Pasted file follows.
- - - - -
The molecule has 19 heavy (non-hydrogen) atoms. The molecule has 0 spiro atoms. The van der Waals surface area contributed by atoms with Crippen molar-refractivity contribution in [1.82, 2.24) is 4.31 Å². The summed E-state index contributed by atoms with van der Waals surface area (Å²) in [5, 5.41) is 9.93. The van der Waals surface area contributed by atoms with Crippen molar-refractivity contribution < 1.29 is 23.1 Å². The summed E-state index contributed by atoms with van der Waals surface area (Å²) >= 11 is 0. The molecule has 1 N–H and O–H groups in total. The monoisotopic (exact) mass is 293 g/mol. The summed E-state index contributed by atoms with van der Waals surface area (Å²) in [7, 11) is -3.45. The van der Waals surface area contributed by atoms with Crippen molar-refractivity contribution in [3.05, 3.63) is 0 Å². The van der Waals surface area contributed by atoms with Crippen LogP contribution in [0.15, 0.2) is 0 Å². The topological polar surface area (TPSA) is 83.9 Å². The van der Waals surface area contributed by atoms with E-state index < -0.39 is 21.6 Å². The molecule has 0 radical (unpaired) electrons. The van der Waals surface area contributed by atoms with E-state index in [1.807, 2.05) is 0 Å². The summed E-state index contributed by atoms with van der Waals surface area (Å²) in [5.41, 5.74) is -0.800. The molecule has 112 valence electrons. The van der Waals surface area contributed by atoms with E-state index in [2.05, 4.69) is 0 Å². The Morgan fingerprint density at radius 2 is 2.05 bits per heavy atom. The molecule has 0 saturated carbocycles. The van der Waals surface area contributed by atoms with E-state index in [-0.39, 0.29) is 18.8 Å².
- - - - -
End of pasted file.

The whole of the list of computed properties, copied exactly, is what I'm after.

The molecule has 19 heavy (non-hydrogen) atoms. The molecule has 0 spiro atoms. The van der Waals surface area contributed by atoms with Crippen molar-refractivity contribution in [1.82, 2.24) is 4.31 Å². The summed E-state index contributed by atoms with van der Waals surface area (Å²) in [5, 5.41) is 9.93. The van der Waals surface area contributed by atoms with Crippen molar-refractivity contribution < 1.29 is 23.1 Å². The summed E-state index contributed by atoms with van der Waals surface area (Å²) >= 11 is 0. The molecule has 1 N–H and O–H groups in total. The monoisotopic (exact) mass is 293 g/mol. The summed E-state index contributed by atoms with van der Waals surface area (Å²) in [7, 11) is -3.45. The van der Waals surface area contributed by atoms with Crippen molar-refractivity contribution in [3.05, 3.63) is 0 Å². The van der Waals surface area contributed by atoms with Crippen LogP contribution in [0.15, 0.2) is 0 Å². The topological polar surface area (TPSA) is 83.9 Å². The van der Waals surface area contributed by atoms with E-state index < -0.39 is 21.6 Å². The molecule has 0 radical (unpaired) electrons. The van der Waals surface area contributed by atoms with E-state index in [1.807, 2.05) is 0 Å². The summed E-state index contributed by atoms with van der Waals surface area (Å²) in [5.41, 5.74) is -0.800. The molecule has 112 valence electrons. The van der Waals surface area contributed by atoms with E-state index in [2.05, 4.69) is 0 Å². The Morgan fingerprint density at radius 2 is 2.05 bits per heavy atom. The molecule has 0 saturated carbocycles. The van der Waals surface area contributed by atoms with E-state index in [-0.39, 0.29) is 18.8 Å².